Bipartisan Lawmakers Advocate For Increased Nuclear Energy
Bipartisan leaders of the Senate Energy and Natural Resources Committee vowed to continue promoting nuclear energy during an industry conference Wednesday.
Both Energy Committee Chairman Joe Manchin and Ranking Member John Barrasso reiterated their support for nuclear energy during the American Nuclear Society winter conference in Washington, D.C., arguing that an economy-wide transition to clean energy would be impossible without it. The Senate leaders added that the U.S. must produce more energy and avoid reliance on foreign entities.
“The reality is that you cannot power the world with solar panels and wind turbines alone,” Barrasso said during his remarks. “The demands for energy worldwide are going to continue to increase. Not just in the United States, you’re gonna see that worldwide.”
“Every time we use energy, we’re using it more efficiently, but you still have increased demands,” the Wyoming Republican added. “Nuclear has to be a very, very important part of that.”
Barrasso said more members of Congress should support nuclear energy because of its efficiency and built-in storage systems unlike solar and wind power.
“It is smaller, it’s more efficient and includes an energy storage system when the wind isn’t blowing and the sun isn’t shining,” he said. “It’s an interesting debate that I have occasionally with the Bernie Sanders’ of the world who is not pro-nuclear. He should be, but he’s not.”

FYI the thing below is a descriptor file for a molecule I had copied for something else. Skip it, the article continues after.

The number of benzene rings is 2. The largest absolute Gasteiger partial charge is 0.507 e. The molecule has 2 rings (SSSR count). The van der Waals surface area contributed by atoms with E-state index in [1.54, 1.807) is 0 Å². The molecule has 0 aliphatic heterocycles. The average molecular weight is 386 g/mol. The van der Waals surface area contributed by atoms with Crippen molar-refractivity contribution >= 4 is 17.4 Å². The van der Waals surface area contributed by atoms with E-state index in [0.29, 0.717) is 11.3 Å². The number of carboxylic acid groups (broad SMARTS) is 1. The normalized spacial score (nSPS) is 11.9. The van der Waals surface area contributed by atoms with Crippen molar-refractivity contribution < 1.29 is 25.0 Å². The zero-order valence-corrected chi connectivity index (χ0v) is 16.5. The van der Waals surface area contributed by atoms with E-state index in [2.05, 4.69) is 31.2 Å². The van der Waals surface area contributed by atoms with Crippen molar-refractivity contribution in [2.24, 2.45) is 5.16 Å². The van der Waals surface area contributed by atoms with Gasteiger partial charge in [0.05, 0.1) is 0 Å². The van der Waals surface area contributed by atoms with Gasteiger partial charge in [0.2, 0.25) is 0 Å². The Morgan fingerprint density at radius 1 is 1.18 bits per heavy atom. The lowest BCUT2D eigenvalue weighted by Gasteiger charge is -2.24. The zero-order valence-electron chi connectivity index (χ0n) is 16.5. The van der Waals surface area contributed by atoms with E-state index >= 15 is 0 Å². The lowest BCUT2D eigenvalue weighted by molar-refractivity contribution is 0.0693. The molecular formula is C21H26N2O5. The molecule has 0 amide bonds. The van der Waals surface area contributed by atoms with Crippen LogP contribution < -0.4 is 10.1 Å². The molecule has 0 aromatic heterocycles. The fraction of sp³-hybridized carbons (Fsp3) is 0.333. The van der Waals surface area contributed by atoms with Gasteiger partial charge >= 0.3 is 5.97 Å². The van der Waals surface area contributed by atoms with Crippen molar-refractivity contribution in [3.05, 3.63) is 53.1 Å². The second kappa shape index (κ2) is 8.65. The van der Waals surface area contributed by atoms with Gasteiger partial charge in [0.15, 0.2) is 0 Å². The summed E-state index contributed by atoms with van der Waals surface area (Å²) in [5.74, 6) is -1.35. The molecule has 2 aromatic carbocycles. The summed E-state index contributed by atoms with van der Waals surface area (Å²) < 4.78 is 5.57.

In July, Barrasso and a bipartisan group of senators introduced the American Nuclear Infrastructure Act (ANIA), which proposed to bolster domestic nuclear reactor development. The bill was ultimately included in the infrastructure package signed into law by President Joe Biden on Nov. 15.
Manchin highlighted the legislation Wednesday, saying it was part of the “significant progress” made by the U.S. in advancing nuclear infrastructure over the last year. He noted that the ANIA funds two billion-dollar advanced reactor projects, allocates $6 billion for supporting financially-strained nuclear plants and includes money for developing a nuclear-powered clean hydrogen hub.
“I will continue pushing for the inclusion of funding for the advanced nuclear fuel availability program,” Manchin said during a pre-recorded speech. “As you know, proper funding of this program will ensure a domestic supply of high-assay low-enriched uranium, eliminating reliance on Russia or other foreign suppliers.”
“The U.S. must maintain our nuclear supply chain, creating high paying manufacturing jobs and reassert U.S. leadership,” he continued.
The Energy and Natural Resources Committee held a hearing on the future of nuclear in the U.S. on Nov. 4. Witnesses included experts from the Idaho National Laboratory, American Electric Power and Council of Radionuclides and Radiopharmaceuticals, who all testified in favor of nuclear.
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